Lee MacDougall plays an intimate show at Double Door

    It’s a tiny, Thursday-night crowd largely made up of bar-crawlers in search of beer nuts and brews instead of the two Brits on stage singing about old flames and sweethearts. In fact, the audience is so small that Lee MacDougall, a 26-year-old singer-songwriter from London, is able to have one-on-one conversations with a group of girls standing by the stage.

    It’s all so intimate that one almost forgets that this is all taking place at Wicker Park’s Double Door nightclub at 9 p.m. on a weeknight. MacDougall is very personable, introducing himself to each member of the audience, asking their names and bantering jovially with all of them.
    “Everything’s been great so far,” he said. “The reaction’s been really good. Everyone is so friendly, positive and enthusiastic about the music.”

    MacDougall, who is in the middle of his first North American tour, which included stops at NYC’s historic Bitter End club and Austin’s South by Southwest festival, has found this to be the case almost everywhere the band goes.

    “We got a bunch of requests to come here,” he said. “Basically [America] is where my music’s kind of taken off. It’s because of the Internet and a word-of-mouth sort of thing.”

    His fan base isn’t just limited to the United States, though. MacDougall has a relatively large online presence, with a frequently updated Twitter, Myspace and Facebook, as well as a blog chronicling his tour.

    “I tweet quite a lot,” he said. “I don’t really understand it though, but people talk to me on it. I’ve also been uploading a diary. It’s about things like us getting lost, brushes with the law, barroom brawls, stuff like that. We’re just like a bunch of kids on a school trip without any parents or teachers.”

    Others, like online radio host Courtney Marsh, got into MacDougall’s music through more traditional means, like word-of-mouth.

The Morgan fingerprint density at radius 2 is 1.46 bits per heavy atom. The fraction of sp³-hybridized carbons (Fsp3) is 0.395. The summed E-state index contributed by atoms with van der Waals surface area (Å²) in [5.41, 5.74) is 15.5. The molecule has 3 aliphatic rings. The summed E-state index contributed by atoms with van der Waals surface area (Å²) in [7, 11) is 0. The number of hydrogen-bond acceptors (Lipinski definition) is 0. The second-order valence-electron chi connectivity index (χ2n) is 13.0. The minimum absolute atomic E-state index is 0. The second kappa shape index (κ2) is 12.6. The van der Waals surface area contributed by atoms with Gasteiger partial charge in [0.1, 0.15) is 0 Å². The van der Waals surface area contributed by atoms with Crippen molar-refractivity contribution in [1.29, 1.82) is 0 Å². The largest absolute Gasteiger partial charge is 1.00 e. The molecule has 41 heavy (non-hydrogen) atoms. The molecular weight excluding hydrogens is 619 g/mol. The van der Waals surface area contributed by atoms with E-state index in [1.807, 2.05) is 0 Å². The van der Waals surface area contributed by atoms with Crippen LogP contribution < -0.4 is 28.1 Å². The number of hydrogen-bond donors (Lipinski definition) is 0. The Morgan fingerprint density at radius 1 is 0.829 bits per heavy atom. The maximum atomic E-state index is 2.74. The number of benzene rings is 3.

“A lot of my friends were into his music,” Marsh said. “And after I heard his music I fell in love. I downloaded the EP that night and listened to it all during work.”

    As for his live performance, it’s made even better by his heartfelt genuineness. His voice is sweet and a welcome break from the growls and grunts of the typical sad-balladeer-with-a-guitar act. He’s also talented in the sense that his songs are so distractingly catchy and melodic on the surface that one needs to listen hard to see that the subject matter itself is much darker and gloomier.

    This is evident as lyrical subtlety isn’t exactly MacDougall’s strong suit, and he’s the first to admit that he “finds it hard to write abstractly.” His lyricism is reminiscent of bands like Jack’s Mannequin and The Kooks, dripping with all the unresolved angst he’s been harboring since that first adolescent heartbreak. So quite predictably, most of his songwriting is simple and focused on the topic of girls and breakups.

    “It all happened. It’s all real,” MacDougall said. “Because whenever I’m miserable, I write songs. Generally when I’m happy I go out.”

    And while his lyrics are not exactly eye-opening allegories of how awful having your heart broken can be, one can’t deny that they’re genuine.

    “The songs are all quite happy-sounding, but they’re melancholy songs,” he said. “They’re very ‘forgive me, Father.’ I guess I’m a melancholic.”

    This is interesting since MacDougall cites everyone from British 60s pop acts like The Kinks and The Beatles to grunge-rockers Nirvana as musical influences. “I thought Kurt Cobain was the coolest guy ever,” MacDougall said. “For Christmas one year, my mum got me a guitar and I was like ‘I’ll be him, I’ll be Kurt Cobain.’”

    Unlike karate, soccer, and the other phases he went through in his youth, music stuck. MacDougall’s been playing since he was 13 years old, and one can tell from his innate ability to compose catchy tunes.

    He is most successful with his folk-inspired songs, like “Star Hotel,” which has a hint of sarcasm that’s glossed over by a sweet, sway-worthy melody, and fan favorite “Falling In Love For The Last Time,” which he wrote for his friend Robert Pattinson of Twilight fame.

    As for the future, MacDougall’s tour is almost over, but he’s already planning on returning this summer to play some more shows. Though the show at the Double Door was, according to him, “the smallest crowd of the tour so far,” MacDougall didn’t let that stop him from impressing the audience that was there.

    “I loved the show,” fan Tara Buckingham-White said. “Even though it was small, I thought they nailed their performance.”


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